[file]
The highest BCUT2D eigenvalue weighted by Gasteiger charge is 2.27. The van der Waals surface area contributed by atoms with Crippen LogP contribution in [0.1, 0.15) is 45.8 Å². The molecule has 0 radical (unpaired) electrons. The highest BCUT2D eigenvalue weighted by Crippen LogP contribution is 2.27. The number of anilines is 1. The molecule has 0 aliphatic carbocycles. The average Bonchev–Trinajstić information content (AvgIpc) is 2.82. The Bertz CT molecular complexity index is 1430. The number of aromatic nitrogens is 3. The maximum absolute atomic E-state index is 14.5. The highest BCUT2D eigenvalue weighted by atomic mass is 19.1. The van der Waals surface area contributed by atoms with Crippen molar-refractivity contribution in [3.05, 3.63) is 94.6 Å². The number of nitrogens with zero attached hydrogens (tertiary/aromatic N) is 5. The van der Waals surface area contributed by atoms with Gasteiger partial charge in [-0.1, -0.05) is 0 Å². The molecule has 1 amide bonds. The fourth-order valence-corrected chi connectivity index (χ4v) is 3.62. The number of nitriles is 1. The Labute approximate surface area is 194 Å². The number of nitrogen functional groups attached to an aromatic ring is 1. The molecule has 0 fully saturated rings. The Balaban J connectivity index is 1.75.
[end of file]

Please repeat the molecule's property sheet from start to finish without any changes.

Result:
The highest BCUT2D eigenvalue weighted by Gasteiger charge is 2.27. The van der Waals surface area contributed by atoms with Crippen LogP contribution in [0.1, 0.15) is 45.8 Å². The molecule has 0 radical (unpaired) electrons. The highest BCUT2D eigenvalue weighted by Crippen LogP contribution is 2.27. The number of anilines is 1. The molecule has 0 aliphatic carbocycles. The average Bonchev–Trinajstić information content (AvgIpc) is 2.82. The Bertz CT molecular complexity index is 1430. The number of aromatic nitrogens is 3. The maximum absolute atomic E-state index is 14.5. The highest BCUT2D eigenvalue weighted by atomic mass is 19.1. The van der Waals surface area contributed by atoms with Crippen molar-refractivity contribution in [3.05, 3.63) is 94.6 Å². The number of nitrogens with zero attached hydrogens (tertiary/aromatic N) is 5. The van der Waals surface area contributed by atoms with Gasteiger partial charge in [-0.1, -0.05) is 0 Å². The molecule has 1 amide bonds. The fourth-order valence-corrected chi connectivity index (χ4v) is 3.62. The number of nitriles is 1. The Labute approximate surface area is 194 Å². The number of nitrogen functional groups attached to an aromatic ring is 1. The molecule has 0 fully saturated rings. The Balaban J connectivity index is 1.75.